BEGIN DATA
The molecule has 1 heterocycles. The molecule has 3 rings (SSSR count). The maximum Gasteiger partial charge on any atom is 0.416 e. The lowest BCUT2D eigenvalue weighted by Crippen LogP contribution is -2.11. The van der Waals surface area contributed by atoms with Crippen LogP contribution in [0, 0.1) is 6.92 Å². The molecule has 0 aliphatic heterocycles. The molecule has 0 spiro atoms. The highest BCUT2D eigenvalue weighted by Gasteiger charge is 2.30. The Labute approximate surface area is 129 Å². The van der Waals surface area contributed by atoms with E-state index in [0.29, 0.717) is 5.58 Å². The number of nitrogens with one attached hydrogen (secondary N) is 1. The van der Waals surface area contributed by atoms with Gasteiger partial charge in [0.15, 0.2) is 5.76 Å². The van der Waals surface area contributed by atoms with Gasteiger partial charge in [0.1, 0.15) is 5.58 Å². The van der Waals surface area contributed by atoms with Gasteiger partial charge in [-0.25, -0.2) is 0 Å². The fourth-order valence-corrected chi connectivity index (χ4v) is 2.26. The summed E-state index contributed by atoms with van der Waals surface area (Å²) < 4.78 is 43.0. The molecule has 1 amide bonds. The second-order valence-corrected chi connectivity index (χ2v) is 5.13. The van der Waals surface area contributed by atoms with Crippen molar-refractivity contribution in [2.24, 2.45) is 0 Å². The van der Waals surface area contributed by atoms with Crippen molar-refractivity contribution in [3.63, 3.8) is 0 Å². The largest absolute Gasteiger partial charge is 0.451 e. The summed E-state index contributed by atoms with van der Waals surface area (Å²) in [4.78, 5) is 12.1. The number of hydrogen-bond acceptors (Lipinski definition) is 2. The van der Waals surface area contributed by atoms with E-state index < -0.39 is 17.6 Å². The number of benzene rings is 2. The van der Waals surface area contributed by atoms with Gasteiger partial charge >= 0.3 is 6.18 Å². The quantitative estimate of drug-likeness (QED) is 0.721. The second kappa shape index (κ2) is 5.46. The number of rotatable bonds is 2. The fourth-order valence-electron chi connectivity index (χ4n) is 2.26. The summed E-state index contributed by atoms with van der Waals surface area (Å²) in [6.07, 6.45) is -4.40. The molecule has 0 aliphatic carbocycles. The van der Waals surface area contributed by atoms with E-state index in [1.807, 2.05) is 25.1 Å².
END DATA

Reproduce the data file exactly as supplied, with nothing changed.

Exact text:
The molecule has 1 heterocycles. The molecule has 3 rings (SSSR count). The maximum Gasteiger partial charge on any atom is 0.416 e. The lowest BCUT2D eigenvalue weighted by Crippen LogP contribution is -2.11. The van der Waals surface area contributed by atoms with Crippen LogP contribution in [0, 0.1) is 6.92 Å². The molecule has 0 aliphatic heterocycles. The molecule has 0 spiro atoms. The highest BCUT2D eigenvalue weighted by Gasteiger charge is 2.30. The Labute approximate surface area is 129 Å². The van der Waals surface area contributed by atoms with E-state index in [0.29, 0.717) is 5.58 Å². The number of nitrogens with one attached hydrogen (secondary N) is 1. The van der Waals surface area contributed by atoms with Gasteiger partial charge in [0.15, 0.2) is 5.76 Å². The van der Waals surface area contributed by atoms with Gasteiger partial charge in [0.1, 0.15) is 5.58 Å². The van der Waals surface area contributed by atoms with Gasteiger partial charge in [-0.25, -0.2) is 0 Å². The fourth-order valence-corrected chi connectivity index (χ4v) is 2.26. The summed E-state index contributed by atoms with van der Waals surface area (Å²) < 4.78 is 43.0. The molecule has 1 amide bonds. The second-order valence-corrected chi connectivity index (χ2v) is 5.13. The van der Waals surface area contributed by atoms with Crippen molar-refractivity contribution in [2.24, 2.45) is 0 Å². The van der Waals surface area contributed by atoms with Crippen molar-refractivity contribution in [3.63, 3.8) is 0 Å². The largest absolute Gasteiger partial charge is 0.451 e. The summed E-state index contributed by atoms with van der Waals surface area (Å²) in [4.78, 5) is 12.1. The number of hydrogen-bond acceptors (Lipinski definition) is 2. The van der Waals surface area contributed by atoms with E-state index < -0.39 is 17.6 Å². The number of benzene rings is 2. The van der Waals surface area contributed by atoms with Gasteiger partial charge >= 0.3 is 6.18 Å². The quantitative estimate of drug-likeness (QED) is 0.721. The second kappa shape index (κ2) is 5.46. The number of rotatable bonds is 2. The fourth-order valence-electron chi connectivity index (χ4n) is 2.26. The summed E-state index contributed by atoms with van der Waals surface area (Å²) in [6.07, 6.45) is -4.40. The molecule has 0 aliphatic carbocycles. The van der Waals surface area contributed by atoms with E-state index in [1.807, 2.05) is 25.1 Å².